Peking Opera influenced Ding Guoxian most of all. When speaking of Ding Guoxian absorbing the essence of Peking Opera, one will inevitably think of her exchange with Ma Lianliang, a famous Peking Opera performer. In 1938, Ding and her troupe went to Beijing for an exchange tour. As she was popular in Shanxi, many Shanxi expatriate­s in Beijing came to watch her performanc­e. Ma Lianliang was among the audience. After watching the performanc­e, he went backstage to pay a visit to the crew and talk with Ding Guoxian. Strangers to each other as they were, Ding and Ma appreciate­d and respected one another. Once, Ma Lianliang invited Ding Guoxian to watch The Four Graduates (Si jinshi), staged jointly by him and the four Peking Opera masters (Zhang Junqiu, Ye Shenglan, Liu Lianrong and Ma Fulu) of the Fufeng Troupe. After the performanc­e, Ding Guoxian lauded the work and expressed her hope to put it on Jinju stage.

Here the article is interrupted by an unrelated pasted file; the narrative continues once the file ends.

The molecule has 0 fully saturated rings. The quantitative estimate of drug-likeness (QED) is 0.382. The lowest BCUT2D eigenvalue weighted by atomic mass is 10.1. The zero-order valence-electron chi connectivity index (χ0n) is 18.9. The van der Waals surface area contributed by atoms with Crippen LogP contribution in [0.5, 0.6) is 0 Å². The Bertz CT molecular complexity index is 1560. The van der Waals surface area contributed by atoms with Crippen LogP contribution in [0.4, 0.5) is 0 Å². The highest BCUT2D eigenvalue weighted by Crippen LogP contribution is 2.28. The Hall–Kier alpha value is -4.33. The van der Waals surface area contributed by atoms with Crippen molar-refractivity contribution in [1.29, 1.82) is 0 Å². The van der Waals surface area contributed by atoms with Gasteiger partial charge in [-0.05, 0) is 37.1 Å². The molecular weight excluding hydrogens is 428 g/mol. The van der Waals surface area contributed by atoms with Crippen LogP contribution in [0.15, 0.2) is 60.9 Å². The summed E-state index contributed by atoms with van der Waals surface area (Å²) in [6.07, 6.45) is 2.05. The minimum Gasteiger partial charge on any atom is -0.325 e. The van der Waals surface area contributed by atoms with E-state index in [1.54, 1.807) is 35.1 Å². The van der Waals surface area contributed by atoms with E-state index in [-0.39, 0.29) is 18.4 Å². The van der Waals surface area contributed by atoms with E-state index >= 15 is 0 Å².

Two days later, a hand-written copy of The Four Graduates was sent to Ding Guoxian. Receiving the script, Ding revved up rehearsals. Rehearsals completed, she asked Ma Lianliang for advice. Ma offered his input without reserve; with amazingly high comprehens­ion, Ding immediatel­y understood. Soon, her portrayal of Song Shijie reached a new artistic high. Days later, Ding Guoxian staged Shanxi Bangzi—the Four Graduates at the North China Theatre, attracting a massive audience. The part of Song Shijie, played by Ding Guoxian, reflected Ma Lianliang’s performing style to a degree. However, Ding’s singing was more sonorous, inspiring and dignified. The performanc­e was a huge success and drew waves of applause from the audience.